Here is an easy makefile.

I have 2 questions.

  1. all: $(SOURCES) $(EXECUTABLE) Why put the SOURCE in the dependency.
  2. ".cpp.o:" Why not write ".o: .cpp"

    CFLAGS=-c -Wall
    SOURCES=main.cpp hello.cpp factorial.cpp
        $(CC) $(LDFLAGS) $(OBJECTS) -o $@
        $(CC) $(CFLAGS) $< -o $@
  • If the SOURCE is not included as a dependency - then running "make all" after having modified a source file would result in the executable not being recompiled.
    – dave
    Sep 13 '11 at 16:20
  • 1
    the .cpp.o: is an old-style suffix rule indicating that a file with a .cpp file extension can be turned into a .o version of the file by running the subsequent command(s). There is more in-depth information about GNU make OLD-FASHIONED SUFFIX rules at gnu.org/software/make/manual/make.html#Suffix-Rules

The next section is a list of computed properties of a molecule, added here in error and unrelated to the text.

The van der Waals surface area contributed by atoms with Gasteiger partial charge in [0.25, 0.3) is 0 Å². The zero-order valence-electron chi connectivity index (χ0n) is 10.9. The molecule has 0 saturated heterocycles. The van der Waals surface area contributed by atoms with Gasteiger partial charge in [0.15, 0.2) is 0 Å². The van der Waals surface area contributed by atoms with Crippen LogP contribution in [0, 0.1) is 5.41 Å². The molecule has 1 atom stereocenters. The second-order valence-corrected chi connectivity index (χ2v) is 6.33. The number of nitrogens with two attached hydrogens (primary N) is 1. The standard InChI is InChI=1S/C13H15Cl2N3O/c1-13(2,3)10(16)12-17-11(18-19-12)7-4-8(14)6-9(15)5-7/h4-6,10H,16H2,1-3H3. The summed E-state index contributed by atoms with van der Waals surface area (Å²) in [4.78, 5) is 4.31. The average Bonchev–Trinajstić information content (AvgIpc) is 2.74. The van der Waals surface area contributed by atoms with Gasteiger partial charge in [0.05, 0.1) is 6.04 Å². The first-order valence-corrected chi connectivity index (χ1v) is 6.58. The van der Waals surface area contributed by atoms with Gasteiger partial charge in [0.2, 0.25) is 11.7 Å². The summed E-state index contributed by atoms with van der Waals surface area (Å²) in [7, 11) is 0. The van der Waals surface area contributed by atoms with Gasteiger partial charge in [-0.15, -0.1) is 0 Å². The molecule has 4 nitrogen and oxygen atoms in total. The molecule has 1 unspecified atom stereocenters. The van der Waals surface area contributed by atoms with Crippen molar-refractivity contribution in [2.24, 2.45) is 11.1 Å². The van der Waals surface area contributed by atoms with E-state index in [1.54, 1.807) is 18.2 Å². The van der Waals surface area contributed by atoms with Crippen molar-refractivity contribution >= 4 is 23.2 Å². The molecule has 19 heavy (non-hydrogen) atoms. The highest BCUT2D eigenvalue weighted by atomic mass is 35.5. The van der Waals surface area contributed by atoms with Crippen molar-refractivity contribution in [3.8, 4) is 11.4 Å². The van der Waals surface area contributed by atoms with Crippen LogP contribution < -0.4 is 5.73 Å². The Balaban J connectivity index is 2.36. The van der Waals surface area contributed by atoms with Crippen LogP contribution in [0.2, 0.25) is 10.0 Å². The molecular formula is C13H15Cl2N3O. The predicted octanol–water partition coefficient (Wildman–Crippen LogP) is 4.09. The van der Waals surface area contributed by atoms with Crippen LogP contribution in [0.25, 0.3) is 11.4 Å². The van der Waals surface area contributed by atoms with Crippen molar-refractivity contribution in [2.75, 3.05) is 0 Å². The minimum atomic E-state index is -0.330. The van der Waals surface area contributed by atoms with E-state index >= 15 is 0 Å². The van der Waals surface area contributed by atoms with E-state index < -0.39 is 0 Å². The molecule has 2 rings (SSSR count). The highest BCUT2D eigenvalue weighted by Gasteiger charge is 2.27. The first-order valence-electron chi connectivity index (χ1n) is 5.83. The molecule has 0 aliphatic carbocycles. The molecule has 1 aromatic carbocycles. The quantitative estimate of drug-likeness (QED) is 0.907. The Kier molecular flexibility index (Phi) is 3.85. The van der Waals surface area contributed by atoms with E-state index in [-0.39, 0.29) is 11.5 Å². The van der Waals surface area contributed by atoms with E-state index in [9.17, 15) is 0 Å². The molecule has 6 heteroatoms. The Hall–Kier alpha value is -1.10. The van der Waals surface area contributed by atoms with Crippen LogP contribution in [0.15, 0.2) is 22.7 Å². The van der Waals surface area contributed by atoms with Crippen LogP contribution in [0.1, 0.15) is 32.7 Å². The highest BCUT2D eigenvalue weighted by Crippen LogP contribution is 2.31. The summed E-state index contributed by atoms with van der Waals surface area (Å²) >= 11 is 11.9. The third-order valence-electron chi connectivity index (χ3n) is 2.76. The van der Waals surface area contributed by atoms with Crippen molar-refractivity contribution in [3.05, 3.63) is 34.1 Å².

– dave
    Sep 13 '11 at 16:28

The dependency of all on $(SOURCES) is not necessary or even useful. The dependency information should be such that the executable depends on the object files, and the object files depend on the source files.

The notation:


was the way the original (7th Edition UNIX™) version of make handled compilation rules. GNU Make (and Sun Make) used the % notation to allow:

%.o: %.cpp

Basically, it was a design decision that made sense at the time and maybe less sense in retrospect. It was not the most egregious problem (that would be tabs at the start of command lines).

  • What's the problem with tabs, other than that people new to make sometimes forget them?
    – eriktous
    Sep 13 '11 at 17:46
  • Almost everywhere else is agnostic about the content of white space. What's more, it actually doesn't provide much of a useful service, AFAICT. The parser for a makefile is not any harder if you allow arbitrary white space at the start of command lines. So, it creates an obstacle for users (especially beginner users) which is really not necessary. Sep 13 '11 at 18:15

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